“I am not concerned about the durability or the fatigue performance of [the] composite structure,” he adds.

Boeing vice-president of airplane programmes engineering Lisa Fahl

Source: Laura Bilson/The Post and Courier

Boeing vice-president of airplane programmes engineering Lisa Fahl points on 15 April 2024 to a fuselage joint where Boeing identified out-of-specification gaps

The company said on 15 April that it now knows the gap issue has existed since the start of production, meaning many – perhaps all – 787s may have out-of-specification gaps. “That aircraft is highly capable of much larger gap allowances,” says Boeing vice-president of airplane programmes engineering Lisa Fahl.

The company says specialists completed “intensive structural maintenance evaluations” on 10 787s, and found no issues. It says 671 787s have undergone six-year maintenance inspections, and eight been through 12-year inspections, without findings.

While Boeing has inspected gaps on new 787s prior to delivery (it is filling gaps with shims if necessary), most aircraft already flying have not undergone gap inspections. Boeing says in-service jets are perfectly safe, though its analysis about the problem, and about whether actions for in-service jets will be needed, continues.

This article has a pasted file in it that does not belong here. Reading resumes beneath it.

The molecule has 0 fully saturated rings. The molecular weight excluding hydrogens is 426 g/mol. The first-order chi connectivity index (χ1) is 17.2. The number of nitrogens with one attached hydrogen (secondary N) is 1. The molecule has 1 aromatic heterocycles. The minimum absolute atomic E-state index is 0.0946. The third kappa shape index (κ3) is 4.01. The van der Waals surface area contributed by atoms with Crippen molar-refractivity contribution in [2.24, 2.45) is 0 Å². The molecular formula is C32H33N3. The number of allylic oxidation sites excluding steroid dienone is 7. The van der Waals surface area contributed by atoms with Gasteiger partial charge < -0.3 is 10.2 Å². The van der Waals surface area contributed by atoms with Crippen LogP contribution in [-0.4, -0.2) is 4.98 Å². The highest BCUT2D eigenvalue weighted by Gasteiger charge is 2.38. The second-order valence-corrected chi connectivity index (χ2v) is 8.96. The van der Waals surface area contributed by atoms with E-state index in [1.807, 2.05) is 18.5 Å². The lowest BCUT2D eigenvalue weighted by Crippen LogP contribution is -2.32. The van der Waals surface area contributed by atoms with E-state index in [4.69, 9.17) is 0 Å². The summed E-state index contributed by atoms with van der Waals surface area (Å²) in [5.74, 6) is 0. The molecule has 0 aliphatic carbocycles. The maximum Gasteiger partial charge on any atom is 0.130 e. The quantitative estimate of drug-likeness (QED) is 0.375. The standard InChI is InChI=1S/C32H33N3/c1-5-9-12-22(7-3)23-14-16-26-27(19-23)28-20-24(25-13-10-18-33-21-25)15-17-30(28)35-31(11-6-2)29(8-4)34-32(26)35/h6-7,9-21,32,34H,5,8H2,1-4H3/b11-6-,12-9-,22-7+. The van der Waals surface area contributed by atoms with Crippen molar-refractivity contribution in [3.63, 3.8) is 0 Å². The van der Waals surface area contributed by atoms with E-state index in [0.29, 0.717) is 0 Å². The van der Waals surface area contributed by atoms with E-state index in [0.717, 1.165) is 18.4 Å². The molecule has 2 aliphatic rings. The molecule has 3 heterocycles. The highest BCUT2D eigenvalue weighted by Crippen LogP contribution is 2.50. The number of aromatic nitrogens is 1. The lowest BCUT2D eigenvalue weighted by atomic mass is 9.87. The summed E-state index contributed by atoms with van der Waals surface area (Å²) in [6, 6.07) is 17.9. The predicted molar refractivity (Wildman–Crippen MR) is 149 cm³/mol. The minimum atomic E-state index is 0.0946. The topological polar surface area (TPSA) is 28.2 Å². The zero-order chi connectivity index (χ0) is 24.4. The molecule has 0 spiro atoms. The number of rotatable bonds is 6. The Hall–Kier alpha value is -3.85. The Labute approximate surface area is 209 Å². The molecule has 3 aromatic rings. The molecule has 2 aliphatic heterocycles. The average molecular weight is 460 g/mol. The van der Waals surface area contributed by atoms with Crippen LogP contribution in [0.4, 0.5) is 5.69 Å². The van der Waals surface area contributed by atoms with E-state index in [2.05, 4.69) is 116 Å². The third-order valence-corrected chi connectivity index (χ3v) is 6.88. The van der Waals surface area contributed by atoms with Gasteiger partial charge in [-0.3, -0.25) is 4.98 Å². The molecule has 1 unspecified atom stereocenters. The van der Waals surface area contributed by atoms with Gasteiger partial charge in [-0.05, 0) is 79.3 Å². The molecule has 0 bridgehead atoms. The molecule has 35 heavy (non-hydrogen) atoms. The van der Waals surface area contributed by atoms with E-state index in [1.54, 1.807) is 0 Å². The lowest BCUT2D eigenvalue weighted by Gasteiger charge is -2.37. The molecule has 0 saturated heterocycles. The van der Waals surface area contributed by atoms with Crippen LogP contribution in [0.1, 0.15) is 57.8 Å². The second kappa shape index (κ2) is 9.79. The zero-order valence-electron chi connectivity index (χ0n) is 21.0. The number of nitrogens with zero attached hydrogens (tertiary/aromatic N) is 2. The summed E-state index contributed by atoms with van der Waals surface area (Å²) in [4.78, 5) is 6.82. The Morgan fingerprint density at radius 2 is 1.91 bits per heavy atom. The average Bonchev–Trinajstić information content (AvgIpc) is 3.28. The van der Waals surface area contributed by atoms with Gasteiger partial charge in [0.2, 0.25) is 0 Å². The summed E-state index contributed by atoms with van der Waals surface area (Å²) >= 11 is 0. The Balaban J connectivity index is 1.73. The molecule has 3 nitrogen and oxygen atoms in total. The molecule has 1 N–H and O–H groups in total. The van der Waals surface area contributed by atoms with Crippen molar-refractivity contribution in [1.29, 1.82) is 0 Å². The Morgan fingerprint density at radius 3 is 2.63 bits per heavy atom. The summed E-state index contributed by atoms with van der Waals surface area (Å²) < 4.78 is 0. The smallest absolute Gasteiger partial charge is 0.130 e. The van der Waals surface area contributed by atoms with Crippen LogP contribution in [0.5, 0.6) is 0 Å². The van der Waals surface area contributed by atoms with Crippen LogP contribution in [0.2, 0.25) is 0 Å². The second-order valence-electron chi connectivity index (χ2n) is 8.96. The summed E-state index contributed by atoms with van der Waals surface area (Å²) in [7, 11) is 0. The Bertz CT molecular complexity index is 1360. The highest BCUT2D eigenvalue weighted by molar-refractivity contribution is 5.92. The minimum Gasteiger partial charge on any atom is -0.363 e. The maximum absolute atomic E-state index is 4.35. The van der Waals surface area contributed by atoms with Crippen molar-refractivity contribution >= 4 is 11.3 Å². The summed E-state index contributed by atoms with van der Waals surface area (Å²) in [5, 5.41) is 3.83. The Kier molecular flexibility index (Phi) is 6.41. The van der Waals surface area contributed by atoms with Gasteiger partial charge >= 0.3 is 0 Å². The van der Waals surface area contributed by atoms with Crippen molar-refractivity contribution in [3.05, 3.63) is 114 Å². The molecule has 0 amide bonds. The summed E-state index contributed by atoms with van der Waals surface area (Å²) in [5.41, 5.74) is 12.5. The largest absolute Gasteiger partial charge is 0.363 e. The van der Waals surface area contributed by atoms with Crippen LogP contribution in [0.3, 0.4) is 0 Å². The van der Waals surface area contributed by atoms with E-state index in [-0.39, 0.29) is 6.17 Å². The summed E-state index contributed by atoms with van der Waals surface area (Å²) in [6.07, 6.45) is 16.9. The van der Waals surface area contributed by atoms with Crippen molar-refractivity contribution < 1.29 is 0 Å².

Salehpour also alleges that in assembling 787 fuselages Boeing has used excessive “fit-up force” – the force used to bring components together prior to fastening – and that Boeing’s methods can allow drill shavings, or burrs, to become trapped in gaps between fuselage components, decreasing fuselage integrity over time.

Boeing has indeed started using stronger fit-up forces – now up to 150lb (68kg) – but those changes “were approved per our engineering and supported by analyses”, says Fahl.

The company also insists it has no concern about burrs or other debris trapped between structures. For the 787, Boeing uses a rather unique assembly process that involves drilling between structures and then securing them with fasteners – without first separating the structures between drilling and fastening. With traditional aircraft manufacturing, workers separate the structures to remove burrs and other debris prior to fastening.

Boeing insists its process has been fully validated.

“We proved through qualified processes that you clamp it appropriately so that you don’t leave debris in the interfaces between the fasteners,” says Fahl. “A significant amount of testing is done to support that assembly process.”